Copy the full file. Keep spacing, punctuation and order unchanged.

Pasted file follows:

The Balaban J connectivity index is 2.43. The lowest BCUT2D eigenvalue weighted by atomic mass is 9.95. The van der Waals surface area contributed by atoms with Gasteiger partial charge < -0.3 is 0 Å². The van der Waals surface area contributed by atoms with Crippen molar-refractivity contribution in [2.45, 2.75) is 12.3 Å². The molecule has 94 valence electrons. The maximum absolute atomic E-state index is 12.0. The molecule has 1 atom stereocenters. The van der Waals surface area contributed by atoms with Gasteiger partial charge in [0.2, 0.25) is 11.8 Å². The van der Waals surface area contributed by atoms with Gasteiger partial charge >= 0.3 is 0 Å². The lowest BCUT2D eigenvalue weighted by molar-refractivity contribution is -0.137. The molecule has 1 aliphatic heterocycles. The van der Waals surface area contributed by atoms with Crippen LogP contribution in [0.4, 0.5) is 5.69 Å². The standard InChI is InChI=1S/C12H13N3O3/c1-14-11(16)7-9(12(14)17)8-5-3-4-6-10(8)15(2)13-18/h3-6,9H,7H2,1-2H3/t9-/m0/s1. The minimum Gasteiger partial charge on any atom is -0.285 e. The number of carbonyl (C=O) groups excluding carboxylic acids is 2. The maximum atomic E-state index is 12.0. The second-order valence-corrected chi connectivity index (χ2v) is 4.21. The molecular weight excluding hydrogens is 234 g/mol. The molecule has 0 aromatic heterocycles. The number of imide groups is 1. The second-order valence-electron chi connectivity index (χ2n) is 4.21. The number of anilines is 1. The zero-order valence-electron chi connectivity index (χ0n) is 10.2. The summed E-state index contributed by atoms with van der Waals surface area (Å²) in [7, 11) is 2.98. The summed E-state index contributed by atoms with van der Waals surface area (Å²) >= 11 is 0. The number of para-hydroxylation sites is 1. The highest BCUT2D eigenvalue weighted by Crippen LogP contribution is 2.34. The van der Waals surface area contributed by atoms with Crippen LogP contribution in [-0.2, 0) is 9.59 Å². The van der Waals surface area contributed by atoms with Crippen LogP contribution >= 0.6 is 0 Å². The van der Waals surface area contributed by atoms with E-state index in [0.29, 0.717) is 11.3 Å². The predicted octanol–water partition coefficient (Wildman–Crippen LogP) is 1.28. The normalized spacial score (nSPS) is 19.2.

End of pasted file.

The Balaban J connectivity index is 2.43. The lowest BCUT2D eigenvalue weighted by atomic mass is 9.95. The van der Waals surface area contributed by atoms with Gasteiger partial charge < -0.3 is 0 Å². The van der Waals surface area contributed by atoms with Crippen molar-refractivity contribution in [2.45, 2.75) is 12.3 Å². The molecule has 94 valence electrons. The maximum absolute atomic E-state index is 12.0. The molecule has 1 atom stereocenters. The van der Waals surface area contributed by atoms with Gasteiger partial charge in [0.2, 0.25) is 11.8 Å². The van der Waals surface area contributed by atoms with Gasteiger partial charge >= 0.3 is 0 Å². The lowest BCUT2D eigenvalue weighted by molar-refractivity contribution is -0.137. The molecule has 1 aliphatic heterocycles. The van der Waals surface area contributed by atoms with Crippen LogP contribution in [0.4, 0.5) is 5.69 Å². The standard InChI is InChI=1S/C12H13N3O3/c1-14-11(16)7-9(12(14)17)8-5-3-4-6-10(8)15(2)13-18/h3-6,9H,7H2,1-2H3/t9-/m0/s1. The minimum Gasteiger partial charge on any atom is -0.285 e. The number of carbonyl (C=O) groups excluding carboxylic acids is 2. The maximum atomic E-state index is 12.0. The second-order valence-corrected chi connectivity index (χ2v) is 4.21. The molecular weight excluding hydrogens is 234 g/mol. The molecule has 0 aromatic heterocycles. The number of imide groups is 1. The second-order valence-electron chi connectivity index (χ2n) is 4.21. The number of anilines is 1. The zero-order valence-electron chi connectivity index (χ0n) is 10.2. The summed E-state index contributed by atoms with van der Waals surface area (Å²) in [7, 11) is 2.98. The summed E-state index contributed by atoms with van der Waals surface area (Å²) >= 11 is 0. The number of para-hydroxylation sites is 1. The highest BCUT2D eigenvalue weighted by Crippen LogP contribution is 2.34. The van der Waals surface area contributed by atoms with Crippen LogP contribution in [-0.2, 0) is 9.59 Å². The van der Waals surface area contributed by atoms with Crippen LogP contribution >= 0.6 is 0 Å². The van der Waals surface area contributed by atoms with E-state index in [0.29, 0.717) is 11.3 Å². The predicted octanol–water partition coefficient (Wildman–Crippen LogP) is 1.28. The normalized spacial score (nSPS) is 19.2.